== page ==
1.      Pruritus is miserable so treat it seriously even though it sounds like a made-up thing.

Pruritus, for me, comes and goes.  There were years that I never felt so much as a tingle after being exposed to water.  Then there were times that I imagined flaying off my own skin (a la Ramsey Bolton) while in the grips of a severe attack.  I tried various bathing/shower combinations, water temperatures, soaps/lotions, histamine blockers, anxiety drugs, and any other patient-forum suggestion out there.  Frankly, nothing worked. 

Eventually, I agreed to participate in a clinical trial for a JAK2 inhibitor.  Participating in a clinical trial is a personal decision that should be made in concert with your family and physician.  For me, the drug almost immediately stopped the pruritus.  I took a shower for the first time in a year and cried like a baby.  Even now that I’m not longer taking the drug, my episodes of pruritus are few and far between.

I still treat the potential of pruritus seriously.  I try not to wait until the last minute before an event to shower—I build in time to manage an attack in case it happens.  I end each shower with cooler water.  I apply lotion almost immediately after the shower.  These steps accomplish two things for me.  First, maybe they help minimize pruritus (even if just in my mind).  Second, I am taking control over it.  Following a plan makes me feel better.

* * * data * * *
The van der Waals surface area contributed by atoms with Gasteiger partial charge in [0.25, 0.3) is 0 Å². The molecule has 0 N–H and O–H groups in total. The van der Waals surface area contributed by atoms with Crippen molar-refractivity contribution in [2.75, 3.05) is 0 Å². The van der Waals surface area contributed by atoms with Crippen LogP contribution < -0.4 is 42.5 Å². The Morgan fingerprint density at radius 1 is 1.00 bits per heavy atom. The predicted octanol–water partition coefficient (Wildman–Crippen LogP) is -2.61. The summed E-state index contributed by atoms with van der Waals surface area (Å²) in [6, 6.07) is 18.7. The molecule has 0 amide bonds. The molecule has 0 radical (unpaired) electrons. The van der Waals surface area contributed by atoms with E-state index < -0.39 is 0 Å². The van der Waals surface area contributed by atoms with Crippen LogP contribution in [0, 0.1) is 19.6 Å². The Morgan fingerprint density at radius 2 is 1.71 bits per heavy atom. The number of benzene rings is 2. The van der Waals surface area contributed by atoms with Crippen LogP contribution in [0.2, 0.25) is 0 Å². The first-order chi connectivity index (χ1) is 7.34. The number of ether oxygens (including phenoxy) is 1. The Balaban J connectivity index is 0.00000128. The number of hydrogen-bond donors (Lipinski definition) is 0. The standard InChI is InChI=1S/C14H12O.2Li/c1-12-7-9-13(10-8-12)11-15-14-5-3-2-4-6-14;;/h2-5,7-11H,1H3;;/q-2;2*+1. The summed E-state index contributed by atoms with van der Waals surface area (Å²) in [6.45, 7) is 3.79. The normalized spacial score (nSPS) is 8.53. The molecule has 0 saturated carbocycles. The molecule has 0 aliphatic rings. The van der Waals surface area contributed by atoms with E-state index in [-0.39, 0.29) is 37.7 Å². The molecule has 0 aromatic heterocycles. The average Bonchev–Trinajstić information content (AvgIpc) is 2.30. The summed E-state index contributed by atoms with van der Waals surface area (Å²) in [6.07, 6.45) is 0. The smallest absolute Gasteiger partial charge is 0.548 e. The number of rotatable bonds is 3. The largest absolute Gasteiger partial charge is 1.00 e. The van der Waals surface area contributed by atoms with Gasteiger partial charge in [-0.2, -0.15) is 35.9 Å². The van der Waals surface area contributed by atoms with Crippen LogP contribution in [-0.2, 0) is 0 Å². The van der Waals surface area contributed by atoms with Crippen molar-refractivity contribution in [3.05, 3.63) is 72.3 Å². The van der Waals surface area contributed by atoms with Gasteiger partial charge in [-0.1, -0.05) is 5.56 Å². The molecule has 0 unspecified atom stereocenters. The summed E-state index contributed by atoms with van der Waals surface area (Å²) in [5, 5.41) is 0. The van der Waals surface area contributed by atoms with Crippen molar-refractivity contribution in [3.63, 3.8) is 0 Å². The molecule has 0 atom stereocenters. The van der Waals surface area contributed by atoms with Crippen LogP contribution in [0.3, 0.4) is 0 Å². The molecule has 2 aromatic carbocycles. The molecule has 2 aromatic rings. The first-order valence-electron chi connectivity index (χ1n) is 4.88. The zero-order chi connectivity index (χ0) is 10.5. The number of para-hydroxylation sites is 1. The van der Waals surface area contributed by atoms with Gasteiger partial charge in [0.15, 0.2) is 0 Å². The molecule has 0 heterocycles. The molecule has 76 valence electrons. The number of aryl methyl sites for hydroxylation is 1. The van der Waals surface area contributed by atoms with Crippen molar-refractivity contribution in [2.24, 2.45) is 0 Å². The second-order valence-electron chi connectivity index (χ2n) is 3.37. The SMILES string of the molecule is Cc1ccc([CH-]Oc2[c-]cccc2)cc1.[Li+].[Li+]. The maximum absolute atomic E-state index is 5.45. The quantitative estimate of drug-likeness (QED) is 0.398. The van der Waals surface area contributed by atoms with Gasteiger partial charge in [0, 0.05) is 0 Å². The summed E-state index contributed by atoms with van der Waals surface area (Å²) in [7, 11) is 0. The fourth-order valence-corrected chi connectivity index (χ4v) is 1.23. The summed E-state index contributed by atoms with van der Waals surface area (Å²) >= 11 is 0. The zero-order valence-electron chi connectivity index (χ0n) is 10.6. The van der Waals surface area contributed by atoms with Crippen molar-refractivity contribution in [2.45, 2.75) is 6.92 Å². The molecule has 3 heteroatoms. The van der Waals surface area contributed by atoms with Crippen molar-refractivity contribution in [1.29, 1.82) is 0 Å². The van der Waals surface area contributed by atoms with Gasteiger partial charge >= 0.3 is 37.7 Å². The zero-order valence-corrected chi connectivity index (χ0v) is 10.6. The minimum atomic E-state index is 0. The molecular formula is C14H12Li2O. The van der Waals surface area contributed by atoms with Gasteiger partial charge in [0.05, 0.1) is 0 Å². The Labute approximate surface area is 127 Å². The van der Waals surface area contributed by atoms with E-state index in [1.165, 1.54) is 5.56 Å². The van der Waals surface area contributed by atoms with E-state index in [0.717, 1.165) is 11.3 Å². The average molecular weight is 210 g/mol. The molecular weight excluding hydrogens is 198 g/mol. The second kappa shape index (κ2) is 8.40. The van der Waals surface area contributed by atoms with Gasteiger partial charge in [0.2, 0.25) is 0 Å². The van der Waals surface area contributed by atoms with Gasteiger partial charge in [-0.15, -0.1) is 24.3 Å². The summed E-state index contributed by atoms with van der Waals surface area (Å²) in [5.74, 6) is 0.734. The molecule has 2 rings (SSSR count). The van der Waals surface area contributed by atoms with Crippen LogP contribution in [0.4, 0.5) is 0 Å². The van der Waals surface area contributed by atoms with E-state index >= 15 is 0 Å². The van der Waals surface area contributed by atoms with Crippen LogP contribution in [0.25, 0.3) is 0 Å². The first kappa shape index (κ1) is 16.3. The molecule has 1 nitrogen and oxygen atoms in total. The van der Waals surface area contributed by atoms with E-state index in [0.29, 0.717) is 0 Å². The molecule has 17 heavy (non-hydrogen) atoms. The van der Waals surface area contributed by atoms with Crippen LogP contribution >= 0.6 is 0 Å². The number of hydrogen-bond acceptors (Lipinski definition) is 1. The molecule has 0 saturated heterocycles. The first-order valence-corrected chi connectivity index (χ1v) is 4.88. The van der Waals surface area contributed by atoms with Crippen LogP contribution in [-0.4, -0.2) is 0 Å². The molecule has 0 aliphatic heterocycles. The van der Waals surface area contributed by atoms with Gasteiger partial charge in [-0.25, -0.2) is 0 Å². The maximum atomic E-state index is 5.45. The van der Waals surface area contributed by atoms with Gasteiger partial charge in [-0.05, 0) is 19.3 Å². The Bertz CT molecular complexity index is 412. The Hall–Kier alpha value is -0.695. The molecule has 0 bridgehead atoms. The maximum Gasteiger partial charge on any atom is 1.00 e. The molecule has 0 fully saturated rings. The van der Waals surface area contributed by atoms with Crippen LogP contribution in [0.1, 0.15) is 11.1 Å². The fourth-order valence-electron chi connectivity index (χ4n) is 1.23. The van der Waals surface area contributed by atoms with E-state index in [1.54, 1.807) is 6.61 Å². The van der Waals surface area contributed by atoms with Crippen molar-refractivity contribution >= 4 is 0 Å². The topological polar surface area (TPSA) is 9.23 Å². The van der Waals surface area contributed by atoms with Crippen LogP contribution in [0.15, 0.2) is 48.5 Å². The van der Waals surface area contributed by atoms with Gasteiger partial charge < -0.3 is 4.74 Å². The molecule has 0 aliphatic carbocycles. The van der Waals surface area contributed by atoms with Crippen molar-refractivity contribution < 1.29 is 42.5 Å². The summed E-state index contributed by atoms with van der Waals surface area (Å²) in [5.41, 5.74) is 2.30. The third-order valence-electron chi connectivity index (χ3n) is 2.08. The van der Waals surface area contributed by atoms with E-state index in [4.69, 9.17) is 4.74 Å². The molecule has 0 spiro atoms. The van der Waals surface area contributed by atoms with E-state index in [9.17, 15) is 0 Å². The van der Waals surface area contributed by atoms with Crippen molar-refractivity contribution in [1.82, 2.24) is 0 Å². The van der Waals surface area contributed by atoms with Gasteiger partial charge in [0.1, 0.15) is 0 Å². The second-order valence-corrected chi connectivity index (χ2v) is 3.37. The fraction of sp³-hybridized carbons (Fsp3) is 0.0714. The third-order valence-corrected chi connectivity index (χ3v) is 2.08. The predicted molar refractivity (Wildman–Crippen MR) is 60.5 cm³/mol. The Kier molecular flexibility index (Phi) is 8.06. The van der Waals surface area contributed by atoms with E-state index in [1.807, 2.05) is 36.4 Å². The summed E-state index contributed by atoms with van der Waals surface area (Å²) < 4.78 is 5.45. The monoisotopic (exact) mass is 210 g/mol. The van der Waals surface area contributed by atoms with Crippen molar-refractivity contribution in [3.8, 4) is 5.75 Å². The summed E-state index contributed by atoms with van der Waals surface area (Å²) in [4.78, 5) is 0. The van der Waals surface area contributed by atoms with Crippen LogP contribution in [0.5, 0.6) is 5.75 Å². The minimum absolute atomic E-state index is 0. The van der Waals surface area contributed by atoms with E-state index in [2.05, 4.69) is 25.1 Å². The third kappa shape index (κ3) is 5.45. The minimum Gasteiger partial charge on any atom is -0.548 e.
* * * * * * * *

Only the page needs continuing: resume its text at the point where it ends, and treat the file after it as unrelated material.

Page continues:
Know too that there’s no real reason to shower every day.  It’s often just a habit.  I’m a firm believer in the use of body wipes for critical areas, face wipes for the removal of make-up and asking my hairdresser for a wash and blow-dry to take care of my hair.

  1.      Your body is struggling so give it good food.

veggiesMy bone marrow is working too hard, and someday (hopefully in the far future) it will be forced by fibrosis to slow down.  In effect, it’s broken and my body is working to compensate.  When I feed it junk food, processed food, foods laden with sugar and fat, my body has to work double-time to break it down into useable components.  Why burden my body like that when it’s already trying to keep me alive?

I made the shift years ago to a mostly plant-based diet.  That means that I eat a lot of vegetables, side servings of whole grains, a limited amount of dairy and occasional bites of animal protein.  Eating well doesn’t happen overnight.  It takes dedication to research the right program—the Mediterranean Diet, a no-refined sugar plan, vegetarian/vegan, etc.—try them all and find a good fit.  Then plan meals in advance to avoid making bad choices when good food isn’t available.  I set aside time on the weekends to prepare five recipes that give me 10 meals for the week.  If I don’t have time to batch cook, then I at least make sure I have the components available at home for healthy meals that I can throw together quickly at any time.

Eating well makes me feel better physically.  I have more energy with less bouts of fatigue.  Plus, treating my body well makes me feel better mentally because it means I am an active participant in my health care.

samanthaI have no control over my MPN.  But I do have control over my diet, my exercise and my lifestyle—and I choose to live well.  It only sounds crazy until you try it.  

Living well,

Samantha Trahan